Let the world, the progress of the world, the future of the world, and above all, humanity, be saved from them.
Most of the declared religious countries in the world are Islamic states. Non-Islamic states are by and large, secular in nature. Socially aware artists and litterateurs are deprived of human rights in almost all Islamic states. Those who are unscathed have inevitably compromised themselves. India has its own share of myriad problems. It is said that Hindutva is currently in its heyday and Muslims in the country are cornered. Not that there is no truth in what is said, but in spite of all this, two Muslim men in Udaipur did dare to barge into the shop of Kanhaiya Lal and slaughter him in broad daylight. If I were to imagine a Hindu in a similar state of rage against a Muslim in Bangladesh, I cannot imagine him in a similar act of murder. Murders are possible only by those who don’t care or believe deeply that the Almighty above has given them the right to kill.
What happened in the plush surroundings of the newly-opened Lulu Mall in Lucknow was truly fantastic. A few Muslims without any provocation settled down to offer namaaz inside the mall. There are some Muslims that consider the entire world to be their personal mosque. Nothing deters them from starting their namaaz anywhere and everywhere. Seeing some Muslims offering namaaz in the mall, a few Hindus scampered together and started reading the Hanuman Chalisa at the same place. The police, dying to react, swung into action and arrested a few of the Hanuman Chalisa readers. Chaos and commotion ensued. The flustered officials of Lulu Mall put up a notice saying, “Any form of religious prayer is prohibited in this mall”.
Let such notices stating “Any form of religious prayer is prohibited here” be put up in all malls, markets, museums, roads, schools, colleges, offices, courts, boats, launches, buses, trains, ships and airplanes. The time for removing religion from all public places is long overdue. Actually, there is no need for religious institutions, prayer halls, and faith schools. Religion has given nothing to society apart from bigotry, ignorance, communal hatred and terrorism. While it is a grave mistake not to keep religion separate from the State, it is equally big a mistake to let religion meddle in politics. The Islam that is brandishing its swords and killing free thinkers and progressive people is a political Islam. As long as political Islam is alive, every free thinker will live with a constant threat to life.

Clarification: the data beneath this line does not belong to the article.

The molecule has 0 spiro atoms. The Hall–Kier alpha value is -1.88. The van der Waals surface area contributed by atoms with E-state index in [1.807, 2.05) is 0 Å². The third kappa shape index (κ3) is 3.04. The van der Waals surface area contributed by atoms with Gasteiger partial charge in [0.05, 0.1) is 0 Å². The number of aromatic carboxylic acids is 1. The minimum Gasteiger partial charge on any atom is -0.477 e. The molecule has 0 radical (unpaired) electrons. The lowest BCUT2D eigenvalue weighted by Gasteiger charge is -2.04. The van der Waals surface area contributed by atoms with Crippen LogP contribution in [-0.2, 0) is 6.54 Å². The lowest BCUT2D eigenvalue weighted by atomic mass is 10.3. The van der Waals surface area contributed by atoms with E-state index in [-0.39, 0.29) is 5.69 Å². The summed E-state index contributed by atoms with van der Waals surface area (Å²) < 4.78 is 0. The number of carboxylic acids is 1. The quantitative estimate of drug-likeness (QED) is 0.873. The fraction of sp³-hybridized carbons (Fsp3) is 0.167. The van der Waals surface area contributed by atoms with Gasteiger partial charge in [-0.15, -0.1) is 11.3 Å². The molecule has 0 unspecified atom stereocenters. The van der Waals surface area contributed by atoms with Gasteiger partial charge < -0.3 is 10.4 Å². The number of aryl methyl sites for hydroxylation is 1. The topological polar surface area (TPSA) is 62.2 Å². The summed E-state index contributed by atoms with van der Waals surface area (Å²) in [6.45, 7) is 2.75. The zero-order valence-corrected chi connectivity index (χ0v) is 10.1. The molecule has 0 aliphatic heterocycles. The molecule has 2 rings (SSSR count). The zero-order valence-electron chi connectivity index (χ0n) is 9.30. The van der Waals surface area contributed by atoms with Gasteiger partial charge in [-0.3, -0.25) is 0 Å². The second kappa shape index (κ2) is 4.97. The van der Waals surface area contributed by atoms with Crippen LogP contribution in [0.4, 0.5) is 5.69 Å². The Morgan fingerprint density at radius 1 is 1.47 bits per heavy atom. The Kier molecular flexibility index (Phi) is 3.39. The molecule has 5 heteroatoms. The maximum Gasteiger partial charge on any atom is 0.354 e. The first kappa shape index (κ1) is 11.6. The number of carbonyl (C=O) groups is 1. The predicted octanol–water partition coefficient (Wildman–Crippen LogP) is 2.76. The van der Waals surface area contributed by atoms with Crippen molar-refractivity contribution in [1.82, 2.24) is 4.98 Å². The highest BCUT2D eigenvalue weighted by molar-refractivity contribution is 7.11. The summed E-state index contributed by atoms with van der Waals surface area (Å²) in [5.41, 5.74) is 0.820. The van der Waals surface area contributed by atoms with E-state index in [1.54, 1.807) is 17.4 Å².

There’s no other way left for us but to free the world from terror and make the world a better place to live. There’s no option left for us but to ensure every human being’s right to expression and protect the safety of every life. If we don’t do it even today, we’ll all sink into the darkness of an uncertain future. Governments of all nations have to stop using religion for their political interests. Religion should go away from public places for the sake of humanity. The strict separation between state and religion is urgently necessary. Humans have no choice left but to be scientific in their outlook. Fairytales don’t save human beings, rationalism and humanism do.
Religion has given nothing to humans and society apart from bigotry, ignorance, communal hatred and terrorism. While it is a grave mistake not to keep religion separated from the State, it is equally big a mistake to let religion meddle into the politics of the State. The Islam that is brandishing its metals and killing freethinkers and progressive people is political Islam. As long as political Islam is alive, every freethinker will live with a constant threat to life.
(This appeared in the print edition as "Barbarism in the Name of Religion")
(Views expressed are personal)
Taslima Nasrin is an award winning feminist poet, novelist and public intellectual